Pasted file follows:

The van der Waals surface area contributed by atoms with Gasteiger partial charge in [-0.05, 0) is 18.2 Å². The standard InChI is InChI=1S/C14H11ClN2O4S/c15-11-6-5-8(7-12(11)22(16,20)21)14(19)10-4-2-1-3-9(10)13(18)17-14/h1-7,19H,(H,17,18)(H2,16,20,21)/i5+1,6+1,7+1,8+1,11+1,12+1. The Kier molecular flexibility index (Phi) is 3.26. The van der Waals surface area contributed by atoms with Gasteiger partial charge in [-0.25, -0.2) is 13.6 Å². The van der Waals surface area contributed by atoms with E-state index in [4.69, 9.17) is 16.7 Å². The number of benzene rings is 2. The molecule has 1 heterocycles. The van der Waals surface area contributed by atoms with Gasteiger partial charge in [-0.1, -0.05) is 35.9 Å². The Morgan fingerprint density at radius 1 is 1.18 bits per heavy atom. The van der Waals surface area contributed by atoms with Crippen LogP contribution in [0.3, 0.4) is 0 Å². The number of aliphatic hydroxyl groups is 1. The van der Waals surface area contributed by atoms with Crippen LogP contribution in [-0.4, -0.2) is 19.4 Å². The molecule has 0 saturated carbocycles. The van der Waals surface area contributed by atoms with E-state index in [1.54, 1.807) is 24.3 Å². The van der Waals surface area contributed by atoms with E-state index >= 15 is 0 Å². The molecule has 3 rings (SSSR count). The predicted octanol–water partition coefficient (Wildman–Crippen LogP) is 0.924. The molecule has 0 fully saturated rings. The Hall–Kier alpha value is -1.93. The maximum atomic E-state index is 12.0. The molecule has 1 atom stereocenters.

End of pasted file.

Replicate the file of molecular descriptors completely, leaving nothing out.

The van der Waals surface area contributed by atoms with Gasteiger partial charge in [-0.05, 0) is 18.2 Å². The standard InChI is InChI=1S/C14H11ClN2O4S/c15-11-6-5-8(7-12(11)22(16,20)21)14(19)10-4-2-1-3-9(10)13(18)17-14/h1-7,19H,(H,17,18)(H2,16,20,21)/i5+1,6+1,7+1,8+1,11+1,12+1. The Kier molecular flexibility index (Phi) is 3.26. The van der Waals surface area contributed by atoms with Gasteiger partial charge in [-0.25, -0.2) is 13.6 Å². The van der Waals surface area contributed by atoms with E-state index in [4.69, 9.17) is 16.7 Å². The number of benzene rings is 2. The molecule has 1 heterocycles. The van der Waals surface area contributed by atoms with Gasteiger partial charge in [-0.1, -0.05) is 35.9 Å². The Morgan fingerprint density at radius 1 is 1.18 bits per heavy atom. The van der Waals surface area contributed by atoms with Crippen LogP contribution in [0.3, 0.4) is 0 Å². The number of aliphatic hydroxyl groups is 1. The van der Waals surface area contributed by atoms with Crippen LogP contribution in [-0.4, -0.2) is 19.4 Å². The molecule has 0 saturated carbocycles. The van der Waals surface area contributed by atoms with E-state index in [1.54, 1.807) is 24.3 Å². The van der Waals surface area contributed by atoms with E-state index >= 15 is 0 Å². The molecule has 3 rings (SSSR count). The predicted octanol–water partition coefficient (Wildman–Crippen LogP) is 0.924. The molecule has 0 fully saturated rings. The Hall–Kier alpha value is -1.93. The maximum atomic E-state index is 12.0. The molecule has 1 atom stereocenters.